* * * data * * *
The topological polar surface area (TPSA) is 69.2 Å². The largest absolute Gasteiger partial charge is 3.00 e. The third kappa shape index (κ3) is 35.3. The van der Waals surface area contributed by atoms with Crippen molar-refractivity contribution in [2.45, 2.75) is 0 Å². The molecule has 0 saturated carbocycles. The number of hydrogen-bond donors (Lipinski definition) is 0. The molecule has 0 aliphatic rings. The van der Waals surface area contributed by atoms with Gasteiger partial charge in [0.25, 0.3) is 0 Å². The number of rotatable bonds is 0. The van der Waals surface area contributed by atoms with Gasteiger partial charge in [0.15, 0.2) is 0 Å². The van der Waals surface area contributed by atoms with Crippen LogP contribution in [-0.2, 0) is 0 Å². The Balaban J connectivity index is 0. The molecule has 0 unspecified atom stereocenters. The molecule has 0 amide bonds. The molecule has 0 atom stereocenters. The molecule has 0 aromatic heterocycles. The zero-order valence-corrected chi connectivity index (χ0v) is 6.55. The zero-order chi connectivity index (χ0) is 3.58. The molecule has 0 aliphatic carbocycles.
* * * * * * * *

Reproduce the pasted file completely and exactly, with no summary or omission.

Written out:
The topological polar surface area (TPSA) is 69.2 Å². The largest absolute Gasteiger partial charge is 3.00 e. The third kappa shape index (κ3) is 35.3. The van der Waals surface area contributed by atoms with Crippen molar-refractivity contribution in [2.45, 2.75) is 0 Å². The molecule has 0 saturated carbocycles. The number of hydrogen-bond donors (Lipinski definition) is 0. The molecule has 0 aliphatic rings. The van der Waals surface area contributed by atoms with Gasteiger partial charge in [0.25, 0.3) is 0 Å². The number of rotatable bonds is 0. The van der Waals surface area contributed by atoms with Gasteiger partial charge in [0.15, 0.2) is 0 Å². The van der Waals surface area contributed by atoms with Crippen LogP contribution in [-0.2, 0) is 0 Å². The Balaban J connectivity index is 0. The molecule has 0 unspecified atom stereocenters. The molecule has 0 amide bonds. The molecule has 0 atom stereocenters. The molecule has 0 aromatic heterocycles. The zero-order valence-corrected chi connectivity index (χ0v) is 6.55. The zero-order chi connectivity index (χ0) is 3.58. The molecule has 0 aliphatic carbocycles.